In two items in the May 23rd editions of the Globe and National Post, the narrative about a coming Harper majority based on breakthroughs in Quebec is once again articulated.
In the Globe Harper advisor Tom Flanagan suggests the coalition was outlined in a Stephen Harper speech 10 years ago:
“Mr. Harper marshalled historical evidence to show that all winning Conservative coalitions in 20th-century Canadian history had been built around three main elements: populist reformers, strongest in the West but also present in rural Ontario; traditional Tories, strong in Ontario and Atlantic Canada; and francophone nationalists in Quebec. “
The problem with this generalization is that there are only three cases and this fact alone makes generalizing problematic. One case, Borden’s victory in 1911, came prior to the World War I conscription crisis, which so defined Quebec politics in the 20th century, and should therefore be excluded. Flanagan’s argument does not accurately describe Diefenbaker’s 1958 sweep. Dief won Quebec votes based on the Quebec electorate wanting a share of power in an election where the outcome was generally known in advance. However, he was not at all successful in Quebec in 1957, 1963 and 1965. The unilingual Diefenbaker simply did not build a coalition with Quebec nationalists (although he received some support from the Union Nationale). Only Mulroney built the coalition Harper/Flanagan describe, sustaining it through two elections, and it always had the potential to disintegrate in the way it did in 1993 because the values of his western supporters and those in Quebec, while similar on free trade, were polar opposites on language and national unity issues. It does not have the potential to be a formula to make the Conservatives a “natural governing party” as suggested by Mr. Flanagan. Quebec might buy into Conservative decentralization but it rejects the rest of the package.
The big difference between today and 1984 is that there was no nationalist party in Quebec that stood between Mulroney and those nationalist votes. Now we have the Bloc Quebecois. Pro-independence nationalist parties have commanded thirty-nine percent or more of the Quebec vote, federally and provincially, since 1993 and 1976 respectively with the single exception of the Quebec provincial election in 2003 when the PQ received 33%, losing some soft nationalist votes to the ADQ.
The other obstacle facing Conservatives in Quebec are that province’s values. Whether it is Kyoto, Afghanistan or gay marriage, there are a host of issues where the Harper Conservatives are at odds with the views of a large majority of Quebeckers.
An Ipsos-Reid poll out May 23 is headlined as saying the Conservatives would win a majority if an election were held today. And indeed T.C. Norris’ forecast model agrees it would give the Harper Conservatives a majority of about 175 seats. But it is not based on gains in Quebec.
But in today’s National Post story on the poll we find the Quebec-as-source-of-majority narrative continuing:
“Basically what's happening is that Stephen Harper is recreating the Brian Mulroney majority," Ipsos Reid president Darrell Bricker said in an interview.
"And the way he is doing that is by breaking through in the province of Quebec. It's very much that kind of coalition -- Quebec and the West."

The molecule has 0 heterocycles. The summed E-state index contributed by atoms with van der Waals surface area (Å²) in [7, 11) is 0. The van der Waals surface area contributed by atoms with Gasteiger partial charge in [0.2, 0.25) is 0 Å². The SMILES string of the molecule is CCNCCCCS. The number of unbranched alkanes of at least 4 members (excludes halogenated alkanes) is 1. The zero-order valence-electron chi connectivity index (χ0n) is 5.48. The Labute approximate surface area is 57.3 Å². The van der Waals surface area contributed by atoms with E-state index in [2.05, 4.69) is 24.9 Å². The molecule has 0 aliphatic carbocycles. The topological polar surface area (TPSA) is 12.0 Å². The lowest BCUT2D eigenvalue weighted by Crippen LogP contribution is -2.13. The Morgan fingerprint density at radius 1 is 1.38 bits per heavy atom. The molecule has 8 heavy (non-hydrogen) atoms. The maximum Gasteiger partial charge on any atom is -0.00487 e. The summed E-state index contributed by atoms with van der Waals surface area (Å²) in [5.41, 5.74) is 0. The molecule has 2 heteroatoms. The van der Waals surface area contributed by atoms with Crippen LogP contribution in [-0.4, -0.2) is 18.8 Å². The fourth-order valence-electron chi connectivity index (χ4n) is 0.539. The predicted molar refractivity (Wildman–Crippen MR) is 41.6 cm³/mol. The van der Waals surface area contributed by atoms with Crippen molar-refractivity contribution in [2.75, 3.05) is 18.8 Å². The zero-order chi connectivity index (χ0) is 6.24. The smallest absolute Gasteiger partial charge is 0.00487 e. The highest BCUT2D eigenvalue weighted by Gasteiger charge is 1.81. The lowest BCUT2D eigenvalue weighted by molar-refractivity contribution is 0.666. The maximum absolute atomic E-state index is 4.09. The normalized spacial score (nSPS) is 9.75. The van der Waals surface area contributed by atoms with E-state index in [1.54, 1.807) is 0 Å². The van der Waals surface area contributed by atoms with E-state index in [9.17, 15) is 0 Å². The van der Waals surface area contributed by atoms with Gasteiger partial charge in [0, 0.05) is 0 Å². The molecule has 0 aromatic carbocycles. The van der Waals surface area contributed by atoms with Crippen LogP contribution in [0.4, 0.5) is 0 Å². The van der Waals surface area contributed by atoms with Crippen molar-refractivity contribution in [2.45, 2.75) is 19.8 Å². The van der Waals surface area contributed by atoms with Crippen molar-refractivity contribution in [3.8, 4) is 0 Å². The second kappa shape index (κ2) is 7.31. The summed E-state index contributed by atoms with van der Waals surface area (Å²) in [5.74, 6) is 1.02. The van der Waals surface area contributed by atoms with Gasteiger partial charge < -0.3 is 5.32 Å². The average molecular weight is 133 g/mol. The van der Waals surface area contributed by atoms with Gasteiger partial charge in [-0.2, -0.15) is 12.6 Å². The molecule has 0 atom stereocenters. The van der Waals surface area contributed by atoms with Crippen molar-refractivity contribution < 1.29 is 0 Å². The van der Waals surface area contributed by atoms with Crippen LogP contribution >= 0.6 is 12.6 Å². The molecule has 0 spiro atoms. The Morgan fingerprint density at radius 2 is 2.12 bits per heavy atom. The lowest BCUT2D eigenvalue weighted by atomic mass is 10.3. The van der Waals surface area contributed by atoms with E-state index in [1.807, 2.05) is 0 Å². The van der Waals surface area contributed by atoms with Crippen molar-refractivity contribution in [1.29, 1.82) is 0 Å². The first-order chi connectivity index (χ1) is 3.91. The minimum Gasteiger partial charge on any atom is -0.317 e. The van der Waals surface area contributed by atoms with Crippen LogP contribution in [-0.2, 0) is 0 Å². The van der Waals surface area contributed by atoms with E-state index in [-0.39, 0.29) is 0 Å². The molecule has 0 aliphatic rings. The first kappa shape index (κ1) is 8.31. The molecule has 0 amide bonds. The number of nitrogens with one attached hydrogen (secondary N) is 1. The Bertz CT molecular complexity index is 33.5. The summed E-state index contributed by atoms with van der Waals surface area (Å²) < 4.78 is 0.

I think Mr. Bricker should study carefully the results of his own poll because it gives the Conservatives their greatest gains in B.C., Ontario and Atlantic Canada. That is where the majority is created. Indeed the Conservatives are in first place everywhere except Quebec. The Conservatives are up in Quebec, but they still trail the BQ and would pick up only six seats according to my model.
I think Harper could win a majority if an election were held today, but if he is going to do so, then this poll tells us it is likely to be outside Quebec. Harper needs significant gains especially in Ontario and Atlantic Canada plus smaller gains in B.C., combined with a more modest advance in Quebec, to win his majority.
This poll has a sample size of only 1,000 and therefore the regional numbers are suspect due to very high margins of error. To take just one example, the Ipsos poll says the NDP are at 11% in Ontario while two weeks ago, the SES poll had the NDP at 24% in the province. The SES poll would produce a strengthened Conservative minority of 139 seats, but nowhere near a majority.
The Ipsos poll also was taken prior to the Kyoto flare-up, and the Afghanistan vote and Gwyn Morgan fiascos, so it probably reflects the positive media around the budget, but not the more recent bad news days for the Conservatives.
The overall total for the Conservatives of 43% has a margin of error of ± 3.1% meaning it could be less than 40% and still be within the margin of error. The range of 40-43% is really in the area somewhere between majority and minority, so one cannot say for sure that this is the result the poll actually forecasts. I would say that a poll giving the Conservatives 45% is highly likely but not certain to predict a majority (given the margin of error).
Will our pundits notice the weakness and ambiguity of this week’s majority assertions? Since they seem incapable of noticing that Quebec is the one place where the Conservatives don’t have a lead, I don’t hold out much hope.